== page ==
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Construction : Equipments | December 2018 | Source : Equipment India

CE finance outlook

Financing accounts for approximately 80-85 per cent of the total equipment purchased. In the case of overseas purchases, it accounts for approximately 90 per cent. DK Vyas explains the market outlook for construction equipment (CE) financing in India.

According to Feedback Consulting, the CME industry has witnessed a good revival since FY 2015-16, preceded by a decline in the previous three years. CME industry, which grew by 20 per cent in FY'18 (101,900 units) compared to FY'17 (83,600 units) in terms of unit sales and is expected to see heightened business activities as the government is likely to invest heavily in infrastructure sector, thereby lifting business prospects in construction equipment sector.

The equipment growth in fiscal 2018 came largely from material handling equipment, concrete, material processing equipment and earthmoving and mining equipment categories. Earthmoving machines form the majority of the total CME sales. This is largely attributed to the positive movement in select sectors such as national highway roads, irrigation and railways. These sectors have experienced a lot of drive from the government in the last two years. For example, in the national highways sector, key reforms introduced by the government, such as changes in Model Concession Agreement (MHA) for Hybrid Annuity Model (HAM), government agencies to pay 75 per cent of arbitral claims awarded in favour of contractor/developer, etc have helped the sector move beyond what was anticipated.

CME market outlook
According to Feedback Consulting, the CME industry is expected to grow at a CAGR of 14-15 per cent for the next three years until fiscal 2021 to reach a volume of 153,000 units. Going forward, there may be some disruptions in the industry both from a product and service perspective. Some likely developments include growth in pre-fabricated concrete business, increased usage of specialised equipment, rising manual labour costs, and digital drive.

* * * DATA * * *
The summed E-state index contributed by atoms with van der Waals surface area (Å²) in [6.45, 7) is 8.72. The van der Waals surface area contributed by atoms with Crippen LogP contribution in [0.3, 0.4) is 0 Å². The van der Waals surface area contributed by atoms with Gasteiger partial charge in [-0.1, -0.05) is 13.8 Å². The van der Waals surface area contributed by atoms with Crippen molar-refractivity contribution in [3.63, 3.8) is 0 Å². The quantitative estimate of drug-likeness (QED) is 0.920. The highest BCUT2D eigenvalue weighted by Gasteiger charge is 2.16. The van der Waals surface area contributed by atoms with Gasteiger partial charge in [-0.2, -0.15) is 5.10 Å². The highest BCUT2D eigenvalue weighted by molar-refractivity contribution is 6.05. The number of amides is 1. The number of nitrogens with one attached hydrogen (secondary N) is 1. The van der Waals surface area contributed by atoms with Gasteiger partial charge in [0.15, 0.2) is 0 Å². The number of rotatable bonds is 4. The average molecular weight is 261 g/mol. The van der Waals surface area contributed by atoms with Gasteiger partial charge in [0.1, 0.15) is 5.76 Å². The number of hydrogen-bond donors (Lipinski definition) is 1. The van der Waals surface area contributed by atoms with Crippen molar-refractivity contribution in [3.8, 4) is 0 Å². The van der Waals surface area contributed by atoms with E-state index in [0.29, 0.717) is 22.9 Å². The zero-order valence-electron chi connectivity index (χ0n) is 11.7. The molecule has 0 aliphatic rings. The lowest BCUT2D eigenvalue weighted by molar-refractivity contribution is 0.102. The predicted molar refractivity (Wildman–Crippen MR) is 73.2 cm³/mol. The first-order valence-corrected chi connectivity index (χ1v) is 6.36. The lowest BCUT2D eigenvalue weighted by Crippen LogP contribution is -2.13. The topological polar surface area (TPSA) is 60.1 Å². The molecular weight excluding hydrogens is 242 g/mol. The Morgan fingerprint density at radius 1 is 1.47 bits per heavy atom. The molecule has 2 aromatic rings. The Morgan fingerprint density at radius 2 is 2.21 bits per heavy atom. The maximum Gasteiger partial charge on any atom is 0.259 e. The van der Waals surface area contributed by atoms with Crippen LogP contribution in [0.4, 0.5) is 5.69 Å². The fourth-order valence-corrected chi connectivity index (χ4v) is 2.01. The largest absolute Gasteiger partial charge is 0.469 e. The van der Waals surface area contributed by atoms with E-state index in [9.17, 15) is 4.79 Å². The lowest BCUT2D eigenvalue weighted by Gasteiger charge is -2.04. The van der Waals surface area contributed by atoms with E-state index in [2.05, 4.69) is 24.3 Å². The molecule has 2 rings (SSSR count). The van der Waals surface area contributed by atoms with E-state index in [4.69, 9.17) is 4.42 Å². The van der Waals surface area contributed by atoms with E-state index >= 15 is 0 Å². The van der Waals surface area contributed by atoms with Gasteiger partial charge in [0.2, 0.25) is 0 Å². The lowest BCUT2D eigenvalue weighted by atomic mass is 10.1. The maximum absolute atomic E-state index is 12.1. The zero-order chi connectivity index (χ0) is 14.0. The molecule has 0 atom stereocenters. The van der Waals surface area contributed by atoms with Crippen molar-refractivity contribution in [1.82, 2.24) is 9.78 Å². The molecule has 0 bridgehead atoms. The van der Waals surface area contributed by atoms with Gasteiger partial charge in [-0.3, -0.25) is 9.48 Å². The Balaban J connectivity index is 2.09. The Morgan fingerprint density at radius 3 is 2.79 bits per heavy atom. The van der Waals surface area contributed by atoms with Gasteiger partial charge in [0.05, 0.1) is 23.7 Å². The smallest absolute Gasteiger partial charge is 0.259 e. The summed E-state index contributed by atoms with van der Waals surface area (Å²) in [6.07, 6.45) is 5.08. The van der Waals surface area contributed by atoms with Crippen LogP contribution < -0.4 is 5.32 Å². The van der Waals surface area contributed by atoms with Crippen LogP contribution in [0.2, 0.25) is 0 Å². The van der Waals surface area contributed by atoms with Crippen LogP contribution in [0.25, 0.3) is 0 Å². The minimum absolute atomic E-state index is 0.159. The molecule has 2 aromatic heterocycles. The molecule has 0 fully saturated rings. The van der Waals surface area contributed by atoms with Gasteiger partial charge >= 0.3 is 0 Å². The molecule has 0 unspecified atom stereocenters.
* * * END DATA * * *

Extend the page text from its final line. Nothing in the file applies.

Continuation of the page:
CME financing in India
Construction equipment finance caters to all types of earthmoving, concrete, material handling, road construction, material preparation, tunnelling and drilling, and warehousing equipment. CME finance in India is offered by non-banking financial companies (NBFCs), banks and captive or private financiers.

As the segment requires large capital expenditure, financing accounts for approximately 80-85 per cent of the total equipment purchased, and in the case of overseas purchases, it accounts for approximately 90 per cent. Most financing is procured through loans while leasing is the second most common mode of financing. About 80-85 per cent of earthmoving construction equipment users who opt for finance are Micro, Small and Medium Enterprises (MSMEs) with transaction sizes varying from Rs two million for a backhoe loader to Rs 4.2 million for an excavator. Though the cost of construction equipment is approximately 10-30 per cent of the project cost, the presence of CME financiers assists in productivity and efficiency.

Feedback Consulting has estimated the total CME finance disbursement for fiscal 2018 to be approximately Rs 374 billion. Over the last six years, disbursements to the sector have grown at a CAGR of 10.9 per cent. During the recovery period of fiscal 2015 onwards, the industry grew at a rate of 24.4 per cent.